Did you know that one in five Americans will develop skin cancer over the course of their lifetime, and the rates are continuing to rise? No one wants to be diagnosed with skin cancer, but if you are, WVU Medicine offers one of the most effective treatments available, Mohs surgery.
Mohs surgery is a highly specialized procedure in which your surgeon removes cancerous skin in thin layers, examining the tissue microscopically for remaining traces of cancer as you wait. WVU Medicine dermatologic surgeon, Min Deng, MD, is a board-certified dermatologist with specialty training in micrographic surgery and skin cancer. If any cancer remains, Dr. Deng will be able to map it and then remove additional skin only where it’s necessary until no further skin cancer is detected.
“Mohs surgery has revolutionized the way we treat certain skin cancers,” Deng said. It combines surgery with microscopic analysis and is all done on an outpatient basis. I’m looking forward to working with our patients and our physicians to provide them with the best care possible.”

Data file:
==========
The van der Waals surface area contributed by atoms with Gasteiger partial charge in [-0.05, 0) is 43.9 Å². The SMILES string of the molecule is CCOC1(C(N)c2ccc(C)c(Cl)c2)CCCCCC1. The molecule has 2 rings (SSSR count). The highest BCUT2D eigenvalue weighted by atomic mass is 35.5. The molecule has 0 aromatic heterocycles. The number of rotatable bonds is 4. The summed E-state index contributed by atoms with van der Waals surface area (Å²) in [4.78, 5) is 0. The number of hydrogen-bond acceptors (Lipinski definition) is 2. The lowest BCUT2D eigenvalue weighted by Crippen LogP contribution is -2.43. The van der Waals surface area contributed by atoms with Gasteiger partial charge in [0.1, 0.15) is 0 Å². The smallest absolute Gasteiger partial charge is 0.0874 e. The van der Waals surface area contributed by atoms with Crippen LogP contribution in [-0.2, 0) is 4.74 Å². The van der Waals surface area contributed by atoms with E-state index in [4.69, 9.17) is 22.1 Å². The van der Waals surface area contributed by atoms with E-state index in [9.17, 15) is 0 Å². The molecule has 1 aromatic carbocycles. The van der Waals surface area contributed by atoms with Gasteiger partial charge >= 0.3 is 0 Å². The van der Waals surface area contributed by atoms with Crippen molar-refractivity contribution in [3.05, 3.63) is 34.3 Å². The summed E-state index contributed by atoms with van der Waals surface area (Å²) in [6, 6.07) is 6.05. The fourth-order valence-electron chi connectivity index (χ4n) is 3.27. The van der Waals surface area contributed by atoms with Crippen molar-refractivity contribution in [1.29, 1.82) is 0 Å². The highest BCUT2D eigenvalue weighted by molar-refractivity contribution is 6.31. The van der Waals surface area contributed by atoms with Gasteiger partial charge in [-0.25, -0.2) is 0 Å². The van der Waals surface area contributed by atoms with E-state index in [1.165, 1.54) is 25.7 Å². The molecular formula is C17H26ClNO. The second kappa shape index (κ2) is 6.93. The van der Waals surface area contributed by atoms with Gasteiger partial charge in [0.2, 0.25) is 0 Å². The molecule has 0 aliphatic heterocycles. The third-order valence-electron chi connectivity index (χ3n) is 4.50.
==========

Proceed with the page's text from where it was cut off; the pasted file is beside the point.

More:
Unlike other treatment methods, Mohs surgery allows for complete surgical margin evaluation, which offers you the highest potential for cure – even for more aggressive cancers and cancers that have previously been treated by other methods. At the same time, microscopic evaluation allows your surgeon to preserve as much normal skin as possible. You have a greater chance of a full recovery, and Mohs surgery reduces the need for you to have additional treatments or surgeries.
Mohs surgery is helpful for common skin cancers, like basal cell carcinoma, squamous cell carcinoma, and some forms of melanoma, as well as rarer skin cancers. While certain small tumors may not qualify for Mohs surgery, this procedure is especially effective in treating skin cancers on the head and neck, hands, and feet; large and aggressive skin cancers; and cancers that have recurred despite previous treatment.
This outpatient procedure is done using a mild local anesthetic. You’ll be able to read or watch TV in the waiting room as the surgeon processes and reads the tissue.
Make an appointment: 855-WVU-CARE